Returning to the Flash exploit, we discover that the dropped file is embedded within the Flash file itself as ByteArray. This binary data is loaded and decompressed with ZLIB prior to being stored in a newly allocated section of memory. The address of this binary data is then stored in the shellcode before it is executed.

figure 2

Figure 2. Exploit loading binary and running shellcode

After successful execution, a binary with the following attributes is executed on the victim’s machine.

MD5 319500B2C792AEE6CD8EF8EE87D9DC1E
SHA1 723DB4F13E98364098D76B925EA197F9ECD5309B
SHA256 27439ADAA07F5AD16EB8039C16ECEB4E71F6358E7FC13AC645E8878DA8C3E77E
Size 59904 Bytes
File Type PE32 executable (GUI) Intel 80386, for MS Windows
Compile Timestamp 2014-11-14 04:35:13 UTC

Malware Details

As seen by the compile timestamp, this malware sample is not extremely current. The timestamp shows a compile date of November 14, 2014, which indicates that the infrastructure used by this particular sample has remained intact for quite some time, relatively speaking. Analysis of the malware indicates that this sample is highly likely to be the Trojan tool IsSpace, which shares similar code and behaviors as the NFlog tool.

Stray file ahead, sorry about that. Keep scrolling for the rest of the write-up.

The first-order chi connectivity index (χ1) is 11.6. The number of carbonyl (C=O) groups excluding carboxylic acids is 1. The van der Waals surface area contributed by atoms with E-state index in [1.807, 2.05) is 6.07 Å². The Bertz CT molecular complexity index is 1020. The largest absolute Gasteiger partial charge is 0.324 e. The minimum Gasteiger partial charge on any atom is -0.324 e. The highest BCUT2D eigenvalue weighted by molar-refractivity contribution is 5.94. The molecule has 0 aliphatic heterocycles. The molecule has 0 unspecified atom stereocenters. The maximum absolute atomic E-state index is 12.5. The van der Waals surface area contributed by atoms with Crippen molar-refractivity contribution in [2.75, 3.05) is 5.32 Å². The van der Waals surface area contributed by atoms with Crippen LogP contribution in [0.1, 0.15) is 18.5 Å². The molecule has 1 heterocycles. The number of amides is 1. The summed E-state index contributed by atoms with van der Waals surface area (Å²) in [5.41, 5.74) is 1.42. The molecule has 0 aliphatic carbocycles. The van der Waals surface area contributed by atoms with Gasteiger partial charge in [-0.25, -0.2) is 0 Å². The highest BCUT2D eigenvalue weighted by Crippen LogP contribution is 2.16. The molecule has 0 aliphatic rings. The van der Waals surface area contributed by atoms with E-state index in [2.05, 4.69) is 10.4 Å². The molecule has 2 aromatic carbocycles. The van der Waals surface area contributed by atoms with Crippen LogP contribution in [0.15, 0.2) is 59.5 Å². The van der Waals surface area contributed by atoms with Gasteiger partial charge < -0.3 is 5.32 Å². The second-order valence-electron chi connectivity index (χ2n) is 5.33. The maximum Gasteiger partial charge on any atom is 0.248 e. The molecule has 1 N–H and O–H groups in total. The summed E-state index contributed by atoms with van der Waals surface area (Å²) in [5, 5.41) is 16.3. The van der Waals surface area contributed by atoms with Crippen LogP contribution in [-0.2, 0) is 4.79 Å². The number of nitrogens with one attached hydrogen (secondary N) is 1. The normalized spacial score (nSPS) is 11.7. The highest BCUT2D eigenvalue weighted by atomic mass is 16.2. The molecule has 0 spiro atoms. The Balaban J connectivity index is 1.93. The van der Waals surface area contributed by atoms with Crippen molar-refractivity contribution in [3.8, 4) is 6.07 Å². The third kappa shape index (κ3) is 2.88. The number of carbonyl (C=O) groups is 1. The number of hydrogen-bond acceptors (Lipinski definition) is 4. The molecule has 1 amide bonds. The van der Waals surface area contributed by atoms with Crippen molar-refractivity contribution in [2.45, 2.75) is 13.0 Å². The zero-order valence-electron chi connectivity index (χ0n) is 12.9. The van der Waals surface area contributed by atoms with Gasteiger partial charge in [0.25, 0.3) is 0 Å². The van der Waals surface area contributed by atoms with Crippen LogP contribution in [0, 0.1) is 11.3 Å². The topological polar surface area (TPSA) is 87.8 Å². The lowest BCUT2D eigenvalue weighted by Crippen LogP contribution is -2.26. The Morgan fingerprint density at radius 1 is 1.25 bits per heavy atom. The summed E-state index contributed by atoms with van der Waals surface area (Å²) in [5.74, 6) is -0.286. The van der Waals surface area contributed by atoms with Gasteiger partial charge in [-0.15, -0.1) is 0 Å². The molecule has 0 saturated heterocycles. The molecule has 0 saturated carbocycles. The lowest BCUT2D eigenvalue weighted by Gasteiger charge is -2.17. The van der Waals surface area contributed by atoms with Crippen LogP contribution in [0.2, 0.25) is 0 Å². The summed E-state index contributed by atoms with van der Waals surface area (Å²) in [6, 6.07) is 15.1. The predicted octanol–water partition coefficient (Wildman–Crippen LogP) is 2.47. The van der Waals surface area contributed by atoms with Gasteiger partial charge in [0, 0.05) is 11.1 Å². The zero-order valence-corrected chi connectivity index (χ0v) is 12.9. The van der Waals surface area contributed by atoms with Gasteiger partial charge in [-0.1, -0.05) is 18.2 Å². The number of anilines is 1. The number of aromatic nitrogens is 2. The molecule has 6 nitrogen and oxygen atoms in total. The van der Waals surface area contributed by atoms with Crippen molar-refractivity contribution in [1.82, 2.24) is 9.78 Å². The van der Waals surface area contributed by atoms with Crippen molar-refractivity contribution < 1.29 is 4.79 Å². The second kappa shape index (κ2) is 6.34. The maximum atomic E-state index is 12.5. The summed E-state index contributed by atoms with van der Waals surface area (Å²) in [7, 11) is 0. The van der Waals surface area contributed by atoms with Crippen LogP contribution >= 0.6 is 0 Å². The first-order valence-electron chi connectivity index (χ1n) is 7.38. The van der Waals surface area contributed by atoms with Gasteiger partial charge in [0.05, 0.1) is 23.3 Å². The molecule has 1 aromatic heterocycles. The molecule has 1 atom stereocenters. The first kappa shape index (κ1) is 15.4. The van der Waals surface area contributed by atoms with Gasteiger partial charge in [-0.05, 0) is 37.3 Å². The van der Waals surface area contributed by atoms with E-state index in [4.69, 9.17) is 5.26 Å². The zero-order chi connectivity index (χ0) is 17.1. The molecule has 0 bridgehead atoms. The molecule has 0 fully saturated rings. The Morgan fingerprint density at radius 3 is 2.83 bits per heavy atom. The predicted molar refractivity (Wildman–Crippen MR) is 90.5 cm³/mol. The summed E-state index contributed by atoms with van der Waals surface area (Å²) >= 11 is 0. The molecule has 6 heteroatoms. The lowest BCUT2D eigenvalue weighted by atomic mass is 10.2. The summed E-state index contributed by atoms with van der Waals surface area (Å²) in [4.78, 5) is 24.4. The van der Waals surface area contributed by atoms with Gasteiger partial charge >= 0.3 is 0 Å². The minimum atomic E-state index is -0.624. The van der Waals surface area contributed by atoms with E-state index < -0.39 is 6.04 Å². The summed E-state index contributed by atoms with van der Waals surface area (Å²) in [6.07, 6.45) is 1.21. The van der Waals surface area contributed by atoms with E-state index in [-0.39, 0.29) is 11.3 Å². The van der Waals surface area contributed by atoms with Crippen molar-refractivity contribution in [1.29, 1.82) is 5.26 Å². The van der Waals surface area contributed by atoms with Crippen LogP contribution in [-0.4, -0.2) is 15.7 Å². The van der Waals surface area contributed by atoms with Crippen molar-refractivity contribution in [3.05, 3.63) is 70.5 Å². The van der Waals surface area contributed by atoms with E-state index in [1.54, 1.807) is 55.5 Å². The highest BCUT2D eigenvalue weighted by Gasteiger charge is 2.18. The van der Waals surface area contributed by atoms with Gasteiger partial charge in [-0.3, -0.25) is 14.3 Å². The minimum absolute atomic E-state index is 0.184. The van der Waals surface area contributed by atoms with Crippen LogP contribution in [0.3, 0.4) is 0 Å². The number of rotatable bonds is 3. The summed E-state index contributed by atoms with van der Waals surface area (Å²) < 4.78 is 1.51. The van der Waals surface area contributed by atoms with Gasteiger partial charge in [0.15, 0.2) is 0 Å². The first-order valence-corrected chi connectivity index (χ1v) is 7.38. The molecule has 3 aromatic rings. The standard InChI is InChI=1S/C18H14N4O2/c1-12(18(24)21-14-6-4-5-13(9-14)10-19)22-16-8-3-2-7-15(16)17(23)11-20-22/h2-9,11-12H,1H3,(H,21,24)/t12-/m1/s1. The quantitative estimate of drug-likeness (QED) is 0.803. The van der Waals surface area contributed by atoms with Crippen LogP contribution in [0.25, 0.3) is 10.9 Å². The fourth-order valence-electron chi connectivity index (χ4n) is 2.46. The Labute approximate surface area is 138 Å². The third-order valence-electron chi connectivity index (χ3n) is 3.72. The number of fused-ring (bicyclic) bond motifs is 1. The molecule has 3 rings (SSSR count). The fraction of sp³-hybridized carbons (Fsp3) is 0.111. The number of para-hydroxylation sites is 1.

When comparing IsSpace to NFlog, we noticed a number of changes have been made. When initially run, the malware attempts to write log messages to ‘C:\ProgramData\log[.]txt’ indicating that this variant was intended to run on Microsoft Windows 7 or higher. However, it still maintains the capability to run on operating systems earlier than Microsoft Windows 7 if needed. IsSpace creates an event named ‘MdQ0784kd’ to ensure that only a single instance of the malware is running at any given time on an infected host.

To determine the flow of execution, IsSpace gathers various data about the infected host, such as administrative rights of the user, operating system version, and CPU architecture.

If IsSpace determines that it is running as an administrator on a Microsoft Windows 7 system on a 32-bit platform, it will attempt to execute itself accordingly, using a side-loading technique. The malware will drop a cabinet file and batch script to the following locations:

  • %TEMP%\FASAPI.bat

The batch script contains the following:

[CWD] is the directory where the malware was run from and [%TEMP%] is the full path of the %TEMP% directory.